The Merriam-Webster Word of the Day is fraught. Read on for what it means, how it’s used, and more.
What It Means
Fraught means “causing or having a lot of emotional stress or worry.” When fraught is used in the phrase “fraught with,” it means “full of something bad or unwanted.”
// Ever since their cat went missing, the atmosphere in their apartment has been fraught.
// The paper was poorly researched and fraught with errors.
FRAUGHT in Context
“Today, campus life is much more stressful, fraught, time-stressed and anxiety-ridden. Compared to high school, college is far more academically rigorous and represents the very first time that many students have ever earned less than an A.” — Steven Mintz, Inside Higher Ed, 2 Jan. 2023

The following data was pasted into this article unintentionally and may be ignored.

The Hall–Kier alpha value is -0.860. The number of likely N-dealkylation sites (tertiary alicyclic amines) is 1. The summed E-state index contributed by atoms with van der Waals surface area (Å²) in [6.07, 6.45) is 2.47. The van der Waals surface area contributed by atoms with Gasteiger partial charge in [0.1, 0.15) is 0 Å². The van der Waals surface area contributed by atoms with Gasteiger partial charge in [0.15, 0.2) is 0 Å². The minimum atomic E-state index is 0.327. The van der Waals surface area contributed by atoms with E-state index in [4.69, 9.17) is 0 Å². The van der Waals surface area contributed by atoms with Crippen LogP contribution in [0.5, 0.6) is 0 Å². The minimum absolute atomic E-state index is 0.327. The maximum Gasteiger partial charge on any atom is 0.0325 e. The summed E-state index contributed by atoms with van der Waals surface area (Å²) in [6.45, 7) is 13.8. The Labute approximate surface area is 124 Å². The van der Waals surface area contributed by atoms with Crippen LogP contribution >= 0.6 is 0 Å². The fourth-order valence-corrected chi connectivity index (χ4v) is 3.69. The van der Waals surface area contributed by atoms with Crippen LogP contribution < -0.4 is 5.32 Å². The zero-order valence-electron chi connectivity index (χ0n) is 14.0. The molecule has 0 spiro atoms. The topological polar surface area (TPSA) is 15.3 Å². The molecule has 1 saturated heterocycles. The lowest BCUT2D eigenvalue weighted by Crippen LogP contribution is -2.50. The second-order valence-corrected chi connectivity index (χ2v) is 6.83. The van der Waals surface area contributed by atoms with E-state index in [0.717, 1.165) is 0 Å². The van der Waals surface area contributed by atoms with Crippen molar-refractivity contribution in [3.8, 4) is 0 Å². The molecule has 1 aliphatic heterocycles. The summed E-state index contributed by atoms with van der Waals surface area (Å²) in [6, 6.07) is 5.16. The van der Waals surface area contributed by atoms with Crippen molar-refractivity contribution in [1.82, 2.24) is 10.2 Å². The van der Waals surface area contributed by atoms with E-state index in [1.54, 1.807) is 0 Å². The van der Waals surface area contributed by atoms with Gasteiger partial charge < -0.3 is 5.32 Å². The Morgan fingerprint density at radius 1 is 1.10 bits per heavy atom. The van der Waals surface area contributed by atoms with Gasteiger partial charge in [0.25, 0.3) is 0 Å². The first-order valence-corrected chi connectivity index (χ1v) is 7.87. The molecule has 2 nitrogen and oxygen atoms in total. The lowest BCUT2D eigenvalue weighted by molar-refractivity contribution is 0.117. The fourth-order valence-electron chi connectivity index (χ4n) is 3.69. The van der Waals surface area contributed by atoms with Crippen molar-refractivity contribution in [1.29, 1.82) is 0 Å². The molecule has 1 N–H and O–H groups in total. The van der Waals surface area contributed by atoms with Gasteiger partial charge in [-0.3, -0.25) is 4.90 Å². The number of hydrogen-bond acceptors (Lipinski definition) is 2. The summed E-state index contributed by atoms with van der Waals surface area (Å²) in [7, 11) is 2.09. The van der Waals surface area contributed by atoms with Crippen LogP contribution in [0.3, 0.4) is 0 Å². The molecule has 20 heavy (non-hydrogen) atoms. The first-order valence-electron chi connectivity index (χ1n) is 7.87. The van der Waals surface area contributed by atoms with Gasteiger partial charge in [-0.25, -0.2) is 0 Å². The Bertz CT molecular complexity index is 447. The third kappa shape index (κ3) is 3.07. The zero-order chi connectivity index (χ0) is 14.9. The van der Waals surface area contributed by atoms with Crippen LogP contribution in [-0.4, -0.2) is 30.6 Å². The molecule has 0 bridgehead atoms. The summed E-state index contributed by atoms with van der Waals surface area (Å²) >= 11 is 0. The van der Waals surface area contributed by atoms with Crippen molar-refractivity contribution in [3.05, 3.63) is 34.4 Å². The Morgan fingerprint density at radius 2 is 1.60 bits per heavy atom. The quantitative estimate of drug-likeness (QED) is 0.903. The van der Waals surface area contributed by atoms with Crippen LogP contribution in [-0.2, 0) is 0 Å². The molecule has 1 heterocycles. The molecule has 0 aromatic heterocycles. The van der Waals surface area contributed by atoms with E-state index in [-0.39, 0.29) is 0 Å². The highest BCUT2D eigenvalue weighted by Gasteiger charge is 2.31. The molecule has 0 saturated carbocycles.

Did You Know?
An early instance of the word fraught occurs in the 14th century poem Richard Coer de Lion, about England’s King Richard I. “The drowmound was so hevy fraught / That unethe myght it saylen aught” is about a large fast-sailing ship so heavily fraught—that is, loaded—that it can barely sail. The use is typical for the time; originally, something that was fraught was laden with freight. For centuries, fraught continued to be used in relation to loaded ships, but its use was eventually broadened for situations that are heavy with tension, emotion, or some other weighty characteristic.
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